The parent can help the child work out how many practice sessions will happen, when they will take place, and how long will be available for each one. Once that’s been done, they can build together a plan for getting everything done.
Being enthusiastic can help motivate students to be excited about things they haven’t even started yet.
For example, parents can enthuse about: the new piece their kid has been given, the fact that their child is almost finished their new book, the new instrument their child now has, etc. (Enthusing will have its greatest credibility and impact if the child believes they were not supposed to hear what was said).
7. Progress checks
With the practice model being based around the student having specific jobs to do, knowing whether or not they are ready for their next lesson is more important for students than ever before. Students need to know early in the week if they are starting to fall behind, so that the lesson itself doesn’t sneak up and ambush them.
One of the best ways to assess progress is with a couple of well-spaced midweek Checkpoints, and the parent is the perfect audience for the student to show off their work so far to.
The check doesn’t exist so that the parent can lecture the student about keeping up. Even if the session reveals that the student is behind, all the response needs to be is a discussion about how to restructure the rest of the week to still meet the deadline.
There is plenty they can’t do in the remaining days to ensure that the bad start to the week simply won’t matter at the lesson.
This restructuring is not just a conversation about how to fit in extra practice sessions. It should also target how the student is planning on practicing. Often students fall behind because the way they are practicing is not working, not because they are spending insufficient time in the practice room. The parent can go through the list of suggested practice techniques, and help the child look for alternatives to the one they had been using.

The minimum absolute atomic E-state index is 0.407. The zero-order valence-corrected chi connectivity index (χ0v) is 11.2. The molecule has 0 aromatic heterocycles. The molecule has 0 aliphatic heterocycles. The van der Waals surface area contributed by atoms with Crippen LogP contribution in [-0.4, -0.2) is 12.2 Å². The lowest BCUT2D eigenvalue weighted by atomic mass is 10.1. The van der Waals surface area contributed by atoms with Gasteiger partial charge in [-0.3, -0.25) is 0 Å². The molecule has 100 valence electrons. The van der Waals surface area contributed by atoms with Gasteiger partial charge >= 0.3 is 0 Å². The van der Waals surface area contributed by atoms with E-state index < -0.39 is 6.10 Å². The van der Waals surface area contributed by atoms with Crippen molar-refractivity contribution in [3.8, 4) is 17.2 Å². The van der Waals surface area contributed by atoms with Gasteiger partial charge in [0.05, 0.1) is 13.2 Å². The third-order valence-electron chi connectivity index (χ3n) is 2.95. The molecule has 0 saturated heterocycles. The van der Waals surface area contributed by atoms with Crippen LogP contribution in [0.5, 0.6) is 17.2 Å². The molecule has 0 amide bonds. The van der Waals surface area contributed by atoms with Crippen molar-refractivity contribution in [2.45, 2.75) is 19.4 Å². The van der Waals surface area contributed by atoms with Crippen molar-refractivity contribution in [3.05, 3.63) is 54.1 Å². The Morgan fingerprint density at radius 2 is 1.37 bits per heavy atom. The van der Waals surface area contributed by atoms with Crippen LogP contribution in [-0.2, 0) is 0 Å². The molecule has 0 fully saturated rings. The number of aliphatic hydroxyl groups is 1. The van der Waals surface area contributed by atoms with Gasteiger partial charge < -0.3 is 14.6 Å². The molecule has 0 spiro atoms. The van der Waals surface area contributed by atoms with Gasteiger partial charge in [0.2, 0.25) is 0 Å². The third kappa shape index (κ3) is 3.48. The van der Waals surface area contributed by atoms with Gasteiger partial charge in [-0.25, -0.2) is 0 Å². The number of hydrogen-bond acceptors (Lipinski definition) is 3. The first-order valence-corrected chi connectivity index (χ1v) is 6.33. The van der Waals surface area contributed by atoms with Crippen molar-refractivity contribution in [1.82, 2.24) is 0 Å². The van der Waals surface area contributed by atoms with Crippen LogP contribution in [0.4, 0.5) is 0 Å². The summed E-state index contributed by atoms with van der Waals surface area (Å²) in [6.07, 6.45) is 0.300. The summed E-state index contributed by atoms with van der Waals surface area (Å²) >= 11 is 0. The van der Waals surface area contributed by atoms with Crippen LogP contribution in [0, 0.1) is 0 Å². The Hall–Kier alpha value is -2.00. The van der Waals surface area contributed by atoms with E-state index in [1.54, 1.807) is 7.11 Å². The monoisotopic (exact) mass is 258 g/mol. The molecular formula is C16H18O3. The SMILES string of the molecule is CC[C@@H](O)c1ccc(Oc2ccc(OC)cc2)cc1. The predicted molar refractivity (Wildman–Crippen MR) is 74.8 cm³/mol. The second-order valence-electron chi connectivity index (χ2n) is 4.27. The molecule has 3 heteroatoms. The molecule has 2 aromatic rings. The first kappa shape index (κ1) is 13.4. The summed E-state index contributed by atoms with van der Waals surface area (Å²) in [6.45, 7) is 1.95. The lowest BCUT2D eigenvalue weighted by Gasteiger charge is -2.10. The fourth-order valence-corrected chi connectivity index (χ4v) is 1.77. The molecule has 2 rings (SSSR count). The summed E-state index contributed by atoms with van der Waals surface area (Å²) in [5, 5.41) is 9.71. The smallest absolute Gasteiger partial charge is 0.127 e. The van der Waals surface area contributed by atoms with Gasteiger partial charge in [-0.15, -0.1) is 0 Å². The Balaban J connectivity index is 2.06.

8. Knowing when not to help
Sometimes the best help is not to help at all. Some students work best when they are given room to move. Other students are undergoing temporary difficulties in their relationship with the parent concerned.
Independently of the state of the relationship between parent and child, as students become more autonomous with their practice, the parental involvement model moves gently from helping regularly to simply being available should the student need it.
But no matter how independent the practicing becomes, parents continue to set the enthusiasm levels with their own attitudes toward what is happening in music lessons. It can be as simple as eye-contact and a small nod at the end of an obviously good lesson. Parents don’t need to compose a sonnet for their kids to know that they are proud. And they don’t have to be sitting on the piano stool with their kids for every second of practice for the child to feel thoroughly supported, and to feel that the excitement surrounding their progress in lesson is being shared.
This summary is from chapter 15 of The Practice Revolution by Philip Johnston (PracticeSpot Press, pages 298 to 304)